NEPSAC awards: rankings vs. productivity

Filled with some of the top prospects in the country, the New England Prep School Athletic Council (NEPSAC) is loaded with talent, especially in its highest divisions.

The NEPSAC announced its postseason awards earlier this week. The honors were voted on by the league’s coaches and illustrate what can often be a vast difference between a player’s ranking and his overall productivity in high school.

Future Providence Friar SG Ricardo Ledo (Providence, R.I./South Kent School) and Michigan-bound PF Mitch McGary (Chesterton, Ind./Brewster Academy) are Class AAA’s two highest-ranked players, listed at No. 19 and No. 22 respectively in the most recent ESPNU 100, but neither was voted first-team All-New England. Ledo was on the second-team, while McGary finished outside the top 10 in the voting and was consequently listed as honorable mention.

Instead it was future Vermont forward Ethan O’Day (Mansfield, Conn./Northfield Mount Hermon) who finished second overall in the voting to league MVP Jakarr Sampson (Akron, Ohio/Brewster). The future St. John's forward isn’t eligible for this year’s ESPNU 100 because of his status as a postgraduate but was ranked No. 22 in the 2011 class.

NC State-bound T.J. Warren (Durham, N.C./Brewster Academy) is ranked No. 32 in 2012 and he lived up to that billing by joining Sampson and O’Day on the first-team All-New England, along with future Boston College PG Olivier Hanlan (Gatineau, Quebec/New Hampton) and Xavier-bound PG Semaj Christon (Cincinnati, Ohio/Brewster Academy).

Class AA has two of the biggest names in the country in No. 1 overall recruit Nerlens Noel (Everett, Mass./Tilton) and Arizona signee Kaleb Tarczewski (Claremont, N.H./St. Mark’s), No. 5 overall -- both of whom earned first-team All-New England honors but were beaten out for Player of the Year honors by future Iowa State PF Georges Niang (Methuen, Mass./Tilton), who is ranked No. 69 overall in the ESPNU 100.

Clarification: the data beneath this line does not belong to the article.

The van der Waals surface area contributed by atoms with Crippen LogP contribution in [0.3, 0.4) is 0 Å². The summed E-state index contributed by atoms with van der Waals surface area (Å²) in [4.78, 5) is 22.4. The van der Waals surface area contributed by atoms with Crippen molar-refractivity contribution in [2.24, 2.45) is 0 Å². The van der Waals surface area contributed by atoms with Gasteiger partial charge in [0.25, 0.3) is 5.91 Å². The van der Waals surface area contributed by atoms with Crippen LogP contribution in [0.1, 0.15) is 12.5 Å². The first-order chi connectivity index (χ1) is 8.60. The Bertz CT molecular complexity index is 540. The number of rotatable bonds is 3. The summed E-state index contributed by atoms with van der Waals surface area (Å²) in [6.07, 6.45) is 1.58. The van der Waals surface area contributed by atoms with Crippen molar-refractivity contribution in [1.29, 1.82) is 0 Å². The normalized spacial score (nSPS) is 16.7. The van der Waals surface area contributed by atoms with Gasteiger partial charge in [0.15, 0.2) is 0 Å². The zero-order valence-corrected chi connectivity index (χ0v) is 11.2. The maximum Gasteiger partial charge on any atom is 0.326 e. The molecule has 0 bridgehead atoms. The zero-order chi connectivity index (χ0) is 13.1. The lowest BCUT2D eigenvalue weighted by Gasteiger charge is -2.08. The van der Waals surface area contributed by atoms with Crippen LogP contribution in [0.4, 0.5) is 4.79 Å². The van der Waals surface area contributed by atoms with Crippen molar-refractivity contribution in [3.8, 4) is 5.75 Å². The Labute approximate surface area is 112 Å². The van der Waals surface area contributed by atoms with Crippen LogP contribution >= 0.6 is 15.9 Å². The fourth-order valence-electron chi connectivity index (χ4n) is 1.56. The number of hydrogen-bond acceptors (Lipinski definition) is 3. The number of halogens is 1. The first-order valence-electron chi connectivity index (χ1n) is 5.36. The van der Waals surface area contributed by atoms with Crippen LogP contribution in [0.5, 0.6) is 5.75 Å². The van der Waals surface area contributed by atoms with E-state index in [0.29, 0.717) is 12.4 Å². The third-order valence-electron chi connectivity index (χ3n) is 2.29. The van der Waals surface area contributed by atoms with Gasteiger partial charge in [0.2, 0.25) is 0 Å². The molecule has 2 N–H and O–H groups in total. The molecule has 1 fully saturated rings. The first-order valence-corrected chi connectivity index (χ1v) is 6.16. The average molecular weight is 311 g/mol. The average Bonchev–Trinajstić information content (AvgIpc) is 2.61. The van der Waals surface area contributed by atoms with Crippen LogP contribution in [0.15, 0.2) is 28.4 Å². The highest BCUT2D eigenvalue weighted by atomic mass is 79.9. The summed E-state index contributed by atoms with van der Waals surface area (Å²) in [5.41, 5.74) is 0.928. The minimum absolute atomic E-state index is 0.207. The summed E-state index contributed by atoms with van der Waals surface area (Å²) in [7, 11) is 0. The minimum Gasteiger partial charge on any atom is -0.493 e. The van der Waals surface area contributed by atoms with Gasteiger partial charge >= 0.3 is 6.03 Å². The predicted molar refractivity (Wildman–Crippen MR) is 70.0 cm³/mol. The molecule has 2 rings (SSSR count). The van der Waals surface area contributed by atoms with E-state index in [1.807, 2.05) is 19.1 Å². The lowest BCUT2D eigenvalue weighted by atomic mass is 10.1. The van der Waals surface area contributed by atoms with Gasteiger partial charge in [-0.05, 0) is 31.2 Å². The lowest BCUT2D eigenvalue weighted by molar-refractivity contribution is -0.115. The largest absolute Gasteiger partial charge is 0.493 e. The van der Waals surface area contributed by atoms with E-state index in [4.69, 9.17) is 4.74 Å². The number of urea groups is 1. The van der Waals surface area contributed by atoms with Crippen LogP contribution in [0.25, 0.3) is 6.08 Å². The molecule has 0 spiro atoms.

Michigan signee Nik Stauskas (Mississauga, Ontario/St. Mark’s), junior PG Rene Castro (Milton, Mass./Worcester Academy) and sophomore SG Wayne Selden (Boston/Tilton) also earned first-team honors, while Missouri-bound SG Dominique Bull (Worcester, Mass./Tilton), junior C Goodluck Okonoboh (Boston/Tilton), junior PF Kyle Washington (Champlin, Minn./Hotchkiss), junior PF Austin Colbert (Lakeville, Conn./Hotchkiss) and junior PF Dominic Woodson (Round Rock, Texas/Vermont Academy) all finished outside of the top 15 in the voting.

Class A wasn't without its surprises either as third-year sophomore PF Chris McCullough (New York/Salisbury), currently ranked No. 12 in the ESPNU 25, earned first-team All-New England but finished behind Boston University-bound guard John Papale (Wallingford, Conn./Choate) in Player of the Year honors.

While some could view these discrepancies as ammunition to attack our national rankings, that isn’t the case. In a league as competitive as the NEPSAC, there are lessons to be learned, especially because the results are voted on only by the league’s coaches. In my mind, the notable examples lie with the biggest discrepancies, not in the variance between being named MVP and earning first-team All-New England honors.

But when players are ranked among the nation’s elite and not perceived to be among the elite contributors in their respective league, we have to ask ourselves why?

Similarly, it says a lot for guys like O’Day, Niang, and Hanlan, who have earned recognition through the consistency of their productivity, not the potential of their physical tools.